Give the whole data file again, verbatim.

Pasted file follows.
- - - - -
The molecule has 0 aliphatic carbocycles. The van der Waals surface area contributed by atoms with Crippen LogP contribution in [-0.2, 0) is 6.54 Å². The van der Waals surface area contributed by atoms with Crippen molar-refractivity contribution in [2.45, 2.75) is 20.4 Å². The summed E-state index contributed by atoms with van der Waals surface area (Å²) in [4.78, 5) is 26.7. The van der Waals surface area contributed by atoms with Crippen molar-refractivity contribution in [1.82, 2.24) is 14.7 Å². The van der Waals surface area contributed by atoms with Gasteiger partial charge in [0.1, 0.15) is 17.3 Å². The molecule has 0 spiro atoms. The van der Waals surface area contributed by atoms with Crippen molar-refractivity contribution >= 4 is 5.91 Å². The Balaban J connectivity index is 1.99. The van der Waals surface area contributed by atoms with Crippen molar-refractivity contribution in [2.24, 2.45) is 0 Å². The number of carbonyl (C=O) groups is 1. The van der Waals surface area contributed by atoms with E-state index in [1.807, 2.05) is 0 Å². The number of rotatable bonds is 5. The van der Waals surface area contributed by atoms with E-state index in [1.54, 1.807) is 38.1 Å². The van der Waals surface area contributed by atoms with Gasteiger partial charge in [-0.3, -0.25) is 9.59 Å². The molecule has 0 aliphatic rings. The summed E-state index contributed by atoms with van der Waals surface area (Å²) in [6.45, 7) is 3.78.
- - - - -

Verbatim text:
The molecule has 0 aliphatic carbocycles. The van der Waals surface area contributed by atoms with Crippen LogP contribution in [-0.2, 0) is 6.54 Å². The van der Waals surface area contributed by atoms with Crippen molar-refractivity contribution in [2.45, 2.75) is 20.4 Å². The summed E-state index contributed by atoms with van der Waals surface area (Å²) in [4.78, 5) is 26.7. The van der Waals surface area contributed by atoms with Crippen molar-refractivity contribution in [1.82, 2.24) is 14.7 Å². The van der Waals surface area contributed by atoms with Gasteiger partial charge in [0.1, 0.15) is 17.3 Å². The molecule has 0 spiro atoms. The van der Waals surface area contributed by atoms with Crippen molar-refractivity contribution >= 4 is 5.91 Å². The Balaban J connectivity index is 1.99. The van der Waals surface area contributed by atoms with Crippen molar-refractivity contribution in [2.24, 2.45) is 0 Å². The number of carbonyl (C=O) groups is 1. The van der Waals surface area contributed by atoms with E-state index in [1.807, 2.05) is 0 Å². The number of rotatable bonds is 5. The van der Waals surface area contributed by atoms with E-state index in [1.54, 1.807) is 38.1 Å². The van der Waals surface area contributed by atoms with Gasteiger partial charge in [-0.3, -0.25) is 9.59 Å². The molecule has 0 aliphatic rings. The summed E-state index contributed by atoms with van der Waals surface area (Å²) in [6.45, 7) is 3.78.